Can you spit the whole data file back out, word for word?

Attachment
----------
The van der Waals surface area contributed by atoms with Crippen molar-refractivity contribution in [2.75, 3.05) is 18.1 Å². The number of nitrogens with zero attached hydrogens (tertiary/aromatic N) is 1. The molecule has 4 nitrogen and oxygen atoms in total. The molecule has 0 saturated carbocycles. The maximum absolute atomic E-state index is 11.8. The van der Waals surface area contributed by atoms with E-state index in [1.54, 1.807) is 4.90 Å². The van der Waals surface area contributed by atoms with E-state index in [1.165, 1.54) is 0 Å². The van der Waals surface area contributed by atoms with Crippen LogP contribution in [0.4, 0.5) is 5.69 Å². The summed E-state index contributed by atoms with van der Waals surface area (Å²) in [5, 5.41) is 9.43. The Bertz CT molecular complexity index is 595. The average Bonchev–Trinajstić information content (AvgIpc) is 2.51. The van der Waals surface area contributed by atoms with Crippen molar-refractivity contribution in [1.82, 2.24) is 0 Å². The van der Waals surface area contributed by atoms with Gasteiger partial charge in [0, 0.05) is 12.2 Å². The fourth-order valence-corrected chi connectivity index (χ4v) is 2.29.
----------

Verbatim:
The van der Waals surface area contributed by atoms with Crippen molar-refractivity contribution in [2.75, 3.05) is 18.1 Å². The number of nitrogens with zero attached hydrogens (tertiary/aromatic N) is 1. The molecule has 4 nitrogen and oxygen atoms in total. The molecule has 0 saturated carbocycles. The maximum absolute atomic E-state index is 11.8. The van der Waals surface area contributed by atoms with E-state index in [1.54, 1.807) is 4.90 Å². The van der Waals surface area contributed by atoms with E-state index in [1.165, 1.54) is 0 Å². The van der Waals surface area contributed by atoms with Crippen LogP contribution in [0.4, 0.5) is 5.69 Å². The summed E-state index contributed by atoms with van der Waals surface area (Å²) in [5, 5.41) is 9.43. The Bertz CT molecular complexity index is 595. The average Bonchev–Trinajstić information content (AvgIpc) is 2.51. The van der Waals surface area contributed by atoms with Crippen molar-refractivity contribution in [1.82, 2.24) is 0 Å². The van der Waals surface area contributed by atoms with Gasteiger partial charge in [0, 0.05) is 12.2 Å². The fourth-order valence-corrected chi connectivity index (χ4v) is 2.29.